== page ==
7 Signs You're Sweating Too Much At Night


It's not uncommon to break out into a sweat during a warm night or after a terrifying dream, but you shouldn't be waking up drenched all the time. If you find yourself waking up to a damp bed every night, you may be exhibiting some signs you're sweating too much at night, which means an underlying issue could be at play. It's no cause to panic, but you'll want to get to the bottom of your night sweats, not only to fix your potential health issue, but to make your sleeping experience much more comfortable.

"Excessive sweating at night is a common complaint seen in primary care practice," says Margarita Rohr, MD, clinical instructor of general internal medicine at NYU Langone Medical Center over email. "It is important to note if the excess sweating occurs exclusively at night, as this can help diagnose certain conditions. Some people may experience sweating at night due to ambient temperature, bed sheets or clothing worn to bed and this may be normal. It is important to note if there are any other associated symptoms that accompany night sweats as these can help narrow down the diagnoses."

Here are seven signs that you're sweating too much at night and why they are occurring.


Your Sheets Are Drenched


Getting warm at night happens to everyone, but night sweats are more extreme. "Night sweats are not just merely sweating, but drenching sweat, requiring a change of clothes or bed sheets," says Dr. Adrienne Youdim, MD over email.


You're Waking Up In The Middle Of The Night


"A sign that you're sweating too much is if it's waking you up in the middle of the night," says dermatologist Dr. Alan J. Parks over email. It's one thing to wake up from the heat in a room or a bad dream, but it's another thing if your night sweats are keeping you up at night or disturbing your sleep.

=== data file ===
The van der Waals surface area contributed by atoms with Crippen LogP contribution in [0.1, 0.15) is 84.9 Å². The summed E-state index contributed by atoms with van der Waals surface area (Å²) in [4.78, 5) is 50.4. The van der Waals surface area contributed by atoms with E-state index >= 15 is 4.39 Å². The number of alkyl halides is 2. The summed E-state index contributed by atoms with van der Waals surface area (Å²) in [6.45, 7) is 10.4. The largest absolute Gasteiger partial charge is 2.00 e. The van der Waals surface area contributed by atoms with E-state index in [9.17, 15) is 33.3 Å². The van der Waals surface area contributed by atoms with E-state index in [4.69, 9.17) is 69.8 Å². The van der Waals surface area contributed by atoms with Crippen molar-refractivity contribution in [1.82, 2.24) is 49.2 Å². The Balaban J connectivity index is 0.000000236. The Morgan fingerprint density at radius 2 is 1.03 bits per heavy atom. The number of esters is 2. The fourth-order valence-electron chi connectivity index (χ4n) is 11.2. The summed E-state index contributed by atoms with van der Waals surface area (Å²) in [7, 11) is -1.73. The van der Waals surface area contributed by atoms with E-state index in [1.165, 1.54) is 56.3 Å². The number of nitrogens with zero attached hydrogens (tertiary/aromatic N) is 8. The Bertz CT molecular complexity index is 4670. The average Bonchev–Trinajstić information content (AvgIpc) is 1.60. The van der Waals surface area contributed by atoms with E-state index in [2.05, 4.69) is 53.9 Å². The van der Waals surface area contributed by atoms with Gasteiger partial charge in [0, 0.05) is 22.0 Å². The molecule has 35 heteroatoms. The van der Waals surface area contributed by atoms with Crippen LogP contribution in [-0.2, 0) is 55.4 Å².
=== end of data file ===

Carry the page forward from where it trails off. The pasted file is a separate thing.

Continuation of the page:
You're Breastfeeding


If you have just recently had a baby, that could explain why you're waking up feeling hotter than usual. "The sweats are a result of plummeting estrogen levels and an elevation of your prolactin, which occurs in preparation for breastfeeding," says Sherry Ross, MD, OB/GYN over email. "The abrupt lowering of the body’s estrogen levels parallels what menopausal women go through when they have hot flashes."


You've Taken A New Medication


If you started a new medication, it could be responsible for your hot nights. "Antidepressants are commonly associated with night sweats," says Youdim.


You're About To Get Your Period


Night sweats can be a symptom of PMS. "Many women notice night sweats a week or two before a period," says Ross. "This occurs naturally as a result of the hormonal changes associated with menstrual cycle.”


Something Is Wrong With Your Thyroid


"The thyroid gland produces, stores and releases hormones that control your metabolism," says Ross. "Your metabolism controls the rate of how your body actually works. Thyroid hormones keep us physically and emotionally balanced. Among the many symptoms of thyroid dysfunction, night (and day) sweats are a common sign of this common disease."


You Have An Infection


There's no need to panic, but it's good to keep in mind that recurring night sweats could indicate an infection. "Some examples include endocarditis, infection in the heart, osteomyelitis, infection in the bones, abscess, and HIV," says Youdim.